So the clearing of the outhouse plant began in earnest last week, and by the end of two afternoons I had an area to work with.

The initial chop of material
Then removal of the actual plants and roots

Definitely not light work, but not too difficult either compared to other plants. The area is now clear, and I’ll be putting in Green Headed Coneflower (the native), Boneset, Giant Ironweed, and Purple Giant Hyssop. They can all tolerate a little competition (a good thing for native plants, especially tall ones) and basic soils.

If I have space I might even mix in some shorter plants like native Bush honeysuckle (Diervilla lonicera) and Pearly Everlasting (Anaphalis margaritacea) in at the front as they can tolerate dry conditions. The area is mostly sunny all day. Unfortunately my beloved Cardinal Flower and Turtlehead are too dry for this location.

We’ll see how this experiment works and check back in with you all on another blog. If it works we’ll expand into another area of outhouse plant that I recently cut down, but haven’t removed yet…a work in progress. There are only so many hours in my (still working part time) day. And I still need to get that Canada Ggoldenrod under control…but that’s another story…

Dreams of Spring Gardens

By Emma Murphy, Peterborough Master Gardener

It’s really cold out. I mean REALLY cold. -25 degrees Celsius cold. With lots of snow. And wind. And ice. So it’s got me dreaming of springtime and things that are green and not white.

So indulge me while I research and share with you some of my favourite English gardens in southern England that we plan to visit later this spring. Hoping things improve to celebrate my aunt’s 95th birthday and fulfill a long held dream to visit England in late springtime. While I’m planting many more natives in my messy “English-style” garden, I’m still fascinated with the diversity, structure, and composition of more formal English gardens.

Here’s my top 5 ‘not to be missed South England gardens” – there are (of course) more on our list but these are the key ones. Some of these may be familiar to you, and some not…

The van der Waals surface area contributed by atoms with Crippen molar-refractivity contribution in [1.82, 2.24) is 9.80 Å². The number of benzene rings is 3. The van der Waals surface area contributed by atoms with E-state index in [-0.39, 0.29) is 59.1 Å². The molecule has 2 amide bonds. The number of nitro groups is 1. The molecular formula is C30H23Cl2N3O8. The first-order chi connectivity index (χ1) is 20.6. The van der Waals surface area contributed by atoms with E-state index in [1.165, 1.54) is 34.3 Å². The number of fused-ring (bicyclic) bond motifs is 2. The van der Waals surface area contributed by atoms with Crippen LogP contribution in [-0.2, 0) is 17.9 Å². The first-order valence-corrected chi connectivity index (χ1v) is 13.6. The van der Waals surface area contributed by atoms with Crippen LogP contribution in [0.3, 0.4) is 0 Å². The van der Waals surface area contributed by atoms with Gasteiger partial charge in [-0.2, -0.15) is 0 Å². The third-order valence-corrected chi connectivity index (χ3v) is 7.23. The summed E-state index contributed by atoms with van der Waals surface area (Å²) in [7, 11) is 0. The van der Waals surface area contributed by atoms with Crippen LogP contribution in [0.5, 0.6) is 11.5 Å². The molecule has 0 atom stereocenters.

Hoping that these profiles help ease the January blues. Since I’ve haven’t been there yet these are photos taken by others. If you have been lucky enough to visit these gardens please share your photos in the comments.

1. Great Dixter House and Gardens, Rye, East Sussex

Great Dixter is an historic house, a garden, a centre of education, and a place of pilgrimage for horticulturists from across the world. Certainly it’s the one garden that has the highest reputation with overseas visitors.

Surprisingly, it’s maintained this reputation for many decades, even through a change of hands. Initially famous through its owner Christopher Lloyd (1921-2006) – who lived in the half-timbered fifteenth-century house all his life – Lloyd (or “Christo” as he was known) was not only a gifted and artistic gardener but a prolific and knowledgeable writer whose articles and books inspired a generation of gardeners.

Today, the gardens are managed by the Great Dixter Charitable Trust and Fergus Garrett, who became head gardener in 1992. I was lucky enough to hear him speak at a Toronto Master Gardeners’ Technical Update a few years ago.

The two gardeners had a creative working relationship, both loving plants and their combinations, and even though Lloyd is gone more than 50,000 visitors a year find Great Dixter as vibrant a garden as ever, and full of things to learn from.

This is an ‘arts and crafts’ style garden, with topiary, a long border, an orchard and a wild flower meadow. The planting is profuse, yet structured, and has featured many bold experiments of form, colour and combination.

On the grounds are three 18th-century oast houses, under a common roof, and a 15th-century barn. Find out more here.

2. Sissinghurst Castle Gardens, Sissinghurst, Kent

Located in beautiful Kent, Sissinghurst Castle Garden was created by poet and writer Vita Sackville-West and her husband Harold Nicolson, author and diplomat in 1930 and developed over 30 years with some notable head gardeners.

Designated Grade I on Historic England’s register of historic parks and gardens, it’s among the most famous gardens in England. They transformed a farmstead of “squalor and slovenly disorder” into one of the world’s most influential gardens.